Micro Farmer

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Garden Planting Schedule Spring 2017


With the Winter season coming into its final month here in the southwest desert, it is that time of year to start planting again. I love planning my garden planting. At the bottom of this post you will find my garden planting schedule for Spring 2017.

Garden Planning Resources

Important components of a good garden plan include the schedule of when to plant which plants, the best days for planting each type seed, and the actual layout accounting for companion crops (that’s a whole ‘nother post). I use this FREE guide from Farmer’s Almanac determine best planting times for specific crops in my local area. They list counties and cities for every state. I’ve found this resource to also be highly accurate when combined with their Gardening by the Moon Calendar . This Free planting guide is based on the age-old wisdom of how the moon’s phase and position affects the growth of crops.

The theory behind gardening by the moon is that Earth is affected by the gravitational pull of the sun and the moon. The moon’s pull is greater because of it’s proximity to Earth, even though it’s mass is much smaller. This force affects the rising and falling of the tides, air currents on earth and the occurrence of thunderstorms. It is greatest when at Full Moon and New Moon phase. Interestingly, the water content of the earth follows the same tide cycle as the major bodies of water on earth. More water in the soil means seeds sprout and grow better, with a stronger start. So, it makes sense to follow the moon for key planting times. Direct experience over the last several years planting my garden confirms that this works. Last year I purposefully planted a few seeds on days that were considered poor for planting and while the plants did grow, the yield from these plants ranged from bleak to nothing at all.

Ute York, in her book “Living by the Moon” says:

“The old-time gardeners say, “With the waxing of the moon, the earth exhales. ” When the sap in the plants rise, the force first goes into the growth above ground. Thus, you should do all activities with plants that bear fruit above ground during a waxing moon. With the waning of the moon, the earth inhales. Then, the sap primarily goes down toward the roots. Thus, the waning moon is a good time for pruning, multiplying, fertilizing, watering, harvesting, and controlling parasites and weeds”
“Living by the Moon”, by Ute York. Bluestar Communications. Woodside, CA 1997

Now you know the method to my gardening madness. Below is my planting plan for the next two months. Succession planting of single-harvest items will keep your fridge or root cellar stocked as long as possible. I always plant garlic, carrots, celery, parsnips and onion sets in approximately two week intervals, Leafy greens in 3-4 week intervals. This staggers your harvest, and extends the life of those crops. Once these veggies get growing, we rarely have to purchase from the grocery store, and we get to eat organic produce for pennies. Another bonus is that my daughter will grow up knowing exactly where her food comes from and hopefully have respect for the effort that it takes to grow it! She’s already had a blast helping me plant peas this week!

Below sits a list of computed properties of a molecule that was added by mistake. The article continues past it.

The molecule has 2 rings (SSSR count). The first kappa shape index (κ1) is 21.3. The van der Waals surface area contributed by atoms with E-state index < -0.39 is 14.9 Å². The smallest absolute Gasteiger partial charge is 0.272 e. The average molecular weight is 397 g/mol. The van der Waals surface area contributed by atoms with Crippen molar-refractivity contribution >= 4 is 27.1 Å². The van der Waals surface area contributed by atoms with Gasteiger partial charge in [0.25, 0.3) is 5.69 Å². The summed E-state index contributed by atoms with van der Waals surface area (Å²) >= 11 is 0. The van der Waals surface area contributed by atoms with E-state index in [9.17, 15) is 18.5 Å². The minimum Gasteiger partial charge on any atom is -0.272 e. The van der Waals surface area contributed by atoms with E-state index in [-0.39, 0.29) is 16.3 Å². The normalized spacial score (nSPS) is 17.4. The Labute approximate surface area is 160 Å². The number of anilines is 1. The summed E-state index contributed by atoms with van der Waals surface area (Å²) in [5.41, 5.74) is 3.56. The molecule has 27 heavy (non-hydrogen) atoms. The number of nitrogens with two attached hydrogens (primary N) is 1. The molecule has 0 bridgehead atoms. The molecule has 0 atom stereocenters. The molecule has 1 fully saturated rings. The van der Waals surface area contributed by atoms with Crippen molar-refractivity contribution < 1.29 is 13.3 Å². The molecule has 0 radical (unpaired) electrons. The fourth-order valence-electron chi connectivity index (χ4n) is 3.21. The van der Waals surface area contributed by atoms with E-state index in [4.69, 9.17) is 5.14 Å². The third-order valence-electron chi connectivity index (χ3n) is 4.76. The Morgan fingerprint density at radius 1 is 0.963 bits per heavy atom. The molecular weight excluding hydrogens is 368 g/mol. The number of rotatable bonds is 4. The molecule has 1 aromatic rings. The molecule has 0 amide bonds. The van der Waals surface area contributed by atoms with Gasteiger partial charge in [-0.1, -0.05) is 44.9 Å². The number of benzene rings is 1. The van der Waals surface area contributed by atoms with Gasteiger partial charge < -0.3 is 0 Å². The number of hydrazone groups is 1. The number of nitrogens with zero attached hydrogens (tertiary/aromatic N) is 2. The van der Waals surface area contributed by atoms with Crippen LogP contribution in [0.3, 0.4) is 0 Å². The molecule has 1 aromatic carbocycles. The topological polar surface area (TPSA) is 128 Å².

Garden Planting Schedule Spring 2017

2nd & 3rd, & 26th: Sugar Snap Peas, Broccoli, Cauliflower, Celery
13th, 15th, 16th, 17th, 25th: Garlic, Onion, Beets, Carrots, Parsnips, Potatoes (not sweet)
16th, 17th & 26th: Kale, Lettuce, Spinach, Swiss Chard

2nd, 3rd, 29th, 30th: Above Ground Crops, Corn, Lettuce, Peppers, Tomato, Celery
6th, 7th, 25th, 26th: Beans, Cucumber, Summer Squash, Zucchini,
13th, 14th, 20th, 21st, 25th, 26th: Root Crops, Onion, Beets, Carrots, Leeks, Radish,
15th & 16th: Leafy Greens, Lettuce, Swiss Chard
25th, 26th: Watermelon, Eggplant, Melon, Strawberries

What garden planting schedule or planning resources have you found useful? I’d love to hear about them in the comments below. Happy planting!

Below are a few links to products that I’ve used and found to be great gardening tools for very little investment.

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Micro FarmerSoil

Winter Garden Prep: Eliminate Pests

Winter Garden Prep

Garden fresh green beans for Thanksgiving? Yes please. It’s been cool enough to start planting some things for our Fall/Winter garden. A few weeks ago I planted green beans, cucumbers and lettuce from seed. After a about a week I noticed that only a few plants came up. Then, a few days after that they vanished. Poof, gone! Not even so much as a tiny stem left. I suspected Grubs or Cutworms were the culprit, so I put on my gloves and got to work. Time to eliminate pests from the garden!

A little bit of digging produced these little jerks, who mistook my seedlings as a generous free lunch. Well, there is no free lunch in my yard, if you’re not contributing you’ve gotta go. I fed these little beggars to a few eager chickens. Ahhh, sweet revenge – who’s laughing now little grubs!? I’ve dealt with these pests before, and I knew just what to do.

These nasty little guys are white grubs, or the larvae of Japanese beetles, scarab beetles or striped beetles. They will decimate your plants before they even see the light of day. They will mow them down once they’ve just sprouted. They will also wreak havoc on your lawn, causing the infamous brown, dead patches wherever they are thriving.